There are hints, however, of an imminent regime switch that promises to bring the exchange rate debate in emerging economies back to where it ended in 2007. On the one hand, the co-movement of the US dollar with equity and commodity prices – a key aspect behind the synchronicity of the past few months – may be fading as Figure 2 suggests. The safe haven allure of the dollar may be fading and country fundamentals may be moving to centre stage. More to our point, the surprisingly strong intervention by the Bank of Israel in early August suggests that fear of appreciation may be returning as the defining feature of exchange rate policy in emerging markets.
Figure 2. Back to the past: The dollar negative premium may be gone
Source: Bloomberg, Barclays Capital
Fear of appreciation (and the road of less resistance)
Central bank exchange rate intervention, the flipside of reserve accumulation, has been attributed alternatively to precautionary hoarding of liquid dollar assets after the dollar liquidity crises in the 1990s and to the “fear of appreciation” related to a mercantilist attempt to keep the currency undervalued (either to foster the competitiveness of exports or to detract from the competitiveness of imports).5 Ultimately, both are likely to be intertwined, as a depreciated currency, to the extent that it contributes to a current account surplus, both allows the accumulation of foreign assets and preserves some slack on the external front.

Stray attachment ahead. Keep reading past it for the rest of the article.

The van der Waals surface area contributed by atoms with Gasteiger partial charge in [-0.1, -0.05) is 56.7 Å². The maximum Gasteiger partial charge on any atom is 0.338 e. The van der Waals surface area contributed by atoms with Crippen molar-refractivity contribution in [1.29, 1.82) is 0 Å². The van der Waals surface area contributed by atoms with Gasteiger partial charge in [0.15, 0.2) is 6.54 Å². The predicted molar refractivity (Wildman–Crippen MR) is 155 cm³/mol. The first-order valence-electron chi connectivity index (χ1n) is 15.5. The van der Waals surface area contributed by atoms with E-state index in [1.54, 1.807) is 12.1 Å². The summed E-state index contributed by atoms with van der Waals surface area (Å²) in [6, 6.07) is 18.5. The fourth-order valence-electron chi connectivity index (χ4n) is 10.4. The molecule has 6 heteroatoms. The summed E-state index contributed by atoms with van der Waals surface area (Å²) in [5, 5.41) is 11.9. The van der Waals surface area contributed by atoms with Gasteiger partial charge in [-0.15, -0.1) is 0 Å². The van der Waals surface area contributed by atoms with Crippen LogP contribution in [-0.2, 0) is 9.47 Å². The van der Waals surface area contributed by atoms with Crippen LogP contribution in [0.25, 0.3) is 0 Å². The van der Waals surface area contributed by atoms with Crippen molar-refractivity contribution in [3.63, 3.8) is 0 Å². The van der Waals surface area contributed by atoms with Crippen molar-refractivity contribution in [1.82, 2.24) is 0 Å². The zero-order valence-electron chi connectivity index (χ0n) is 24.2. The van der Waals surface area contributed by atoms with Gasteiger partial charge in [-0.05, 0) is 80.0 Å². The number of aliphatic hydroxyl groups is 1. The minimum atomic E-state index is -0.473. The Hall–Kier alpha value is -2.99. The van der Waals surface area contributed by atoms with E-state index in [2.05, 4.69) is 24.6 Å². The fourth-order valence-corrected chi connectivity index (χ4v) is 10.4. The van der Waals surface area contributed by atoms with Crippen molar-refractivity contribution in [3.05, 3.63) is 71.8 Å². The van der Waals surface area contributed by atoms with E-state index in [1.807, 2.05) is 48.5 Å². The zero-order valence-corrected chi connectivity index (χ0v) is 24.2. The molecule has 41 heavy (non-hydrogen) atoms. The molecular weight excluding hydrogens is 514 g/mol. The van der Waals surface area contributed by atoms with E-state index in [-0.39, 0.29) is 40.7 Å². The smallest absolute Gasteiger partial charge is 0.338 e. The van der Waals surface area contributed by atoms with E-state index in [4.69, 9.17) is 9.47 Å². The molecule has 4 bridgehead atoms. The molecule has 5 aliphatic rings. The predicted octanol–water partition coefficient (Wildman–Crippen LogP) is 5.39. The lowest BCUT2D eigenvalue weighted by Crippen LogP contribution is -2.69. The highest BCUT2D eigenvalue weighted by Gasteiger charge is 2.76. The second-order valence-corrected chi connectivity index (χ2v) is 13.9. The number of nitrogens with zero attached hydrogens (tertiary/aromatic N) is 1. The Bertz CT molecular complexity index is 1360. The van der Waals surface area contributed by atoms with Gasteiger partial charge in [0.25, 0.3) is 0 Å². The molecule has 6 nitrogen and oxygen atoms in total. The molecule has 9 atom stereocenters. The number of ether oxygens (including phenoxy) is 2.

Renewed demands for reserves
Lessons from the recent crisis do not suggest that the motives underlying global imbalances are self-correcting. If anything, experience since September 2008 may have revived the prudential motive for reserve accumulation. If the panic late last year taught central bankers anything about reserves, it is that when panic strikes, you just can’t have enough on hand. And, despite the IMF’s valuable attempts to present itself as an international lender of last resort to substitute for precautionary reserve hoarding, the evidence indicates that all large developing countries with the exception of Mexico have chosen to go their own way. More generally, a quick look at the evolution of foreign exchange reserves confirms that the crisis was merely a brief detour from the accumulation path (Figure 3).
Figure 3. Reserves back on track
Source: Haver Analytics, Barclays Capital
At this stage, the relevant question is no longer whether the dollar will continue to weaken but rather by how much and against what. As fundamentals and central bank policy regain their influence on exchange rate behaviour, any remaining dollar adjustment would tend to reflect economic fundamentals as much as the path of less central bank resistance.
Dollar correction, but against what?
The potential for dollar correction against emerging market currencies is not obvious. Eastern European countries continue to sort out their own currency imbalances, and should mirror the economic fate of the Eurozone. Asian currencies are unlikely to lead the way insofar as the Chinese renminbi, against which many Asian currencies are implicitly anchored, remains stable. And Latin America is likely to struggle to reconcile (and possibly redefine) the inflation-targeting paradigm with its intervention pattern. Thus, while a casual look at global capital flows points to currencies in emerging Asia and Latin America as the natural candidates to appreciate vis-à-vis the dollar, the undoing of global imbalances may fall disproportionately on more flexible G10 commodity currencies like the Australian and New Zealand dollars and the euro.